So why is there such an apparent division among American conservatives, namely between traditionalist thinkers and those who lean classically liberal? The answer lies in the philosophical legacy of fusionism and its combination of those two philosophies. On one side, you have people like Ted Cruz who are more supportive of morally-based government policy and on the other you have people like Rand Paul who put more emphasis on free markets and civil liberty. The division therefore has to do with the fact modern American conservatism is actually a fusion of two political theories -- with some people within the movement putting more emphasis on one philosophy rather than the other.
We stand in a world that was once a battlefield for those who called themselves the Four Horsemen of the Non-Apocalypse. The Horsemen declared war against the last remnants of all religious authority on matters of morality, history, science, and politics. In other words, they pushed religion from its carefully concocted position as bearer of Truth to the shadows of cultural mythology. Say what you will of what others call their "strident" or "abrasive" style, they did as they did. And it is their banner that hangs high in the air, having won the battle. It was Nietzsche who declared the death of God, but it was Hitchens, Dawkins, Harris, and Dennett who did the autopsy.
'What of it?' you may ask yourself. 'Why do I care at all if God is dead, confirmed or otherwise?' Because Religion persists. One forgets, too often, that those who are religious are herd-like, much akin to their name as a "flock." Religion is not connected to God at the hip, as it were.
Religion exists regardless of belief in God because religion was taken into our postmodern culture and then spat back out. Religion underwent the same disassociation with Truth that most postmodernists have experienced. Within this disassociation in it does not matter what is true, but rather what is comfortable. All that matters is what makes one "feel better." In fact, religion was always susceptible to this merger, because as Nietzsche notes in his work The Anti-Christ, "In Christianity, neither morality nor religion come into contact with reality at any point."
Why is this? Nietzsche argued that it was because religion has a disdain for living. This, in and of itself, is a very apt understanding of religion. Religion hates life. But, I would argue, the relation between postmodernism and religion is actually more subtle. They both have a disdain for Truth, of any kind.
John 4:16 is the famous line that Jesus gives in response to Thomas, who had just asked how to live rightly. Jesus says, “I am the way and the truth and the life. No one comes to the Father except through me." The importance of this is substantial: Truth is removed completely from reality, and is placed in an individual. You are to act as that individual says, and anything beyond that person, even in reality, is wrong without need of examination.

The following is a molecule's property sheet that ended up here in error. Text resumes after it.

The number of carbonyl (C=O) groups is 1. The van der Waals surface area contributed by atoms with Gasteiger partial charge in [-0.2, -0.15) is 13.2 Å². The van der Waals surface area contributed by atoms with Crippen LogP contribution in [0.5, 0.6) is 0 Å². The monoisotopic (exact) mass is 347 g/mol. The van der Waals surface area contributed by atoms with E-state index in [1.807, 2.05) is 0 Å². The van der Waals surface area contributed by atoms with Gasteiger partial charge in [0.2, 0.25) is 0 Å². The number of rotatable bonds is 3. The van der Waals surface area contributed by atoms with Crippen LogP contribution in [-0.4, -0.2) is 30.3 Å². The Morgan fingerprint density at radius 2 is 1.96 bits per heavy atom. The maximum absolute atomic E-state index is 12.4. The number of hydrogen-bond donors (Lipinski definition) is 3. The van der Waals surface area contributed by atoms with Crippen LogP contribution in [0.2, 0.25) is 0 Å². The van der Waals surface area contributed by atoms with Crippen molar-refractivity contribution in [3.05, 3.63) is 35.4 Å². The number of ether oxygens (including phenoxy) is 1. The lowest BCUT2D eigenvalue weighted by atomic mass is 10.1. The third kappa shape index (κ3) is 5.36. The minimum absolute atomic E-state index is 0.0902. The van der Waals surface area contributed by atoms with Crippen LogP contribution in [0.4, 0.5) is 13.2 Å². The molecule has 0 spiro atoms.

Now fast forward past the death of Jesus, arriving to the Death of God. What is religion to do? Nothing. What they have done is combined, in the original texts, into an individualized truth with a commandment of devotion. As a result we get a very common phraseology: "My God says..." In my many discussions with individuals on religion, if you press them with rational arguments, they no longer turn to "faith" as the last form of defense. No, they go one step further: they tell you that the texts may say one thing, but "their God" says another. With God they have a personal relationship. And like any necrophiliac, their personal relationship with the corpse of a concept is so ugly, they must too live in a denial that requires enough detachment to support such a delusion.
Religion now sells comfort in the form of faux-tradition and a socially acceptable imaginary friend. Religion is something you can go to in grief and forget in happiness. It is something that can shelter you from the Truth because this God is "your truth." It is not really about God for the religious believer. It is not longer about the Bible, or Torah, or the Quran. It is about ownership of the Truth.
Dr. Jordan Peterson recently asked why feminists reconcile with Islam. How can feminism support anti-feminist Islamists? It is because they are used to the postmodern God of the West, who can be whatever you want him (or her) to be. They see Allah as another postmodern political construct that can be added to collection of oppressed people's favorite toys, right up there with pussy hats and drag queen dresses.
But they have no clue the size of the monster hiding in their closet.
One of the major differences between classical conservatism and modern conservatives is a difference in perspective concerning human rights. While Classical Conservatives like their modern counterparts cherish and support natural and civil rights, their understanding of them is far more different than those who adhere to the classical liberal (or Lockean) understanding of natural rights. John Locke’s view of natural rights was that humans have them on the virtue of their species and the only restraint on them is that one cannot use them to inflict physical harm upon another individual. In Reflections on the Revolution in France, Edmund Burke condemns this understanding of rights as being one that is too abstract. He argues that if liberty was such an abstract concept, then it can be used to justify horrendous actions in the name of fighting for or defending liberty -- which is what ultimately happened in France a few years later during the Reign of Terror.